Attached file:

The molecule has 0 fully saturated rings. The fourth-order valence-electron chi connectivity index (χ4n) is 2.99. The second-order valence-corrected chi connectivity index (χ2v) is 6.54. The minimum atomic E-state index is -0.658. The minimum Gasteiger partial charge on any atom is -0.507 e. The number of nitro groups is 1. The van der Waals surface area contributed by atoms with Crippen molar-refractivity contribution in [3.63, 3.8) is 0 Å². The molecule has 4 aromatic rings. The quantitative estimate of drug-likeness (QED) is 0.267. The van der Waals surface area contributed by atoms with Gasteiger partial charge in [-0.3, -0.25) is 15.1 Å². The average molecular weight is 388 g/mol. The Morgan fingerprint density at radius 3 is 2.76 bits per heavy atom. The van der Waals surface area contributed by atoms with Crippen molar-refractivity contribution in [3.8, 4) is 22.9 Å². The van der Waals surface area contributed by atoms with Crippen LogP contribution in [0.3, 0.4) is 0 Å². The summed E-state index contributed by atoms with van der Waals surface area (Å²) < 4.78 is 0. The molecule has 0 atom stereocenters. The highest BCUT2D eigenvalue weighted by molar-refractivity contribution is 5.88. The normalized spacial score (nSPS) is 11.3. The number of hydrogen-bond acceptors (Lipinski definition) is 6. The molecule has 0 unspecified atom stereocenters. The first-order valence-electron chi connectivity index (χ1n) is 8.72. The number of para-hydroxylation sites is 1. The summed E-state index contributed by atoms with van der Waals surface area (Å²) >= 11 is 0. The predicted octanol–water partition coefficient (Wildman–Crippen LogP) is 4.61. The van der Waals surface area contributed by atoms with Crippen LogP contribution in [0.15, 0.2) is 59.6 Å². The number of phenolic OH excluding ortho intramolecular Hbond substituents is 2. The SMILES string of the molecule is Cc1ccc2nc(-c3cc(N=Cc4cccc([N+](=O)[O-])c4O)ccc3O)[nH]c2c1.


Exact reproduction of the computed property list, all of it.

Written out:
The molecule has 0 fully saturated rings. The fourth-order valence-electron chi connectivity index (χ4n) is 2.99. The second-order valence-corrected chi connectivity index (χ2v) is 6.54. The minimum atomic E-state index is -0.658. The minimum Gasteiger partial charge on any atom is -0.507 e. The number of nitro groups is 1. The van der Waals surface area contributed by atoms with Crippen molar-refractivity contribution in [3.63, 3.8) is 0 Å². The molecule has 4 aromatic rings. The quantitative estimate of drug-likeness (QED) is 0.267. The van der Waals surface area contributed by atoms with Gasteiger partial charge in [-0.3, -0.25) is 15.1 Å². The average molecular weight is 388 g/mol. The Morgan fingerprint density at radius 3 is 2.76 bits per heavy atom. The van der Waals surface area contributed by atoms with Crippen molar-refractivity contribution in [3.8, 4) is 22.9 Å². The van der Waals surface area contributed by atoms with Crippen LogP contribution in [0.3, 0.4) is 0 Å². The summed E-state index contributed by atoms with van der Waals surface area (Å²) < 4.78 is 0. The molecule has 0 atom stereocenters. The highest BCUT2D eigenvalue weighted by molar-refractivity contribution is 5.88. The normalized spacial score (nSPS) is 11.3. The number of hydrogen-bond acceptors (Lipinski definition) is 6. The molecule has 0 unspecified atom stereocenters. The first-order valence-electron chi connectivity index (χ1n) is 8.72. The number of para-hydroxylation sites is 1. The summed E-state index contributed by atoms with van der Waals surface area (Å²) >= 11 is 0. The predicted octanol–water partition coefficient (Wildman–Crippen LogP) is 4.61. The van der Waals surface area contributed by atoms with Crippen LogP contribution in [0.15, 0.2) is 59.6 Å². The number of phenolic OH excluding ortho intramolecular Hbond substituents is 2. The SMILES string of the molecule is Cc1ccc2nc(-c3cc(N=Cc4cccc([N+](=O)[O-])c4O)ccc3O)[nH]c2c1.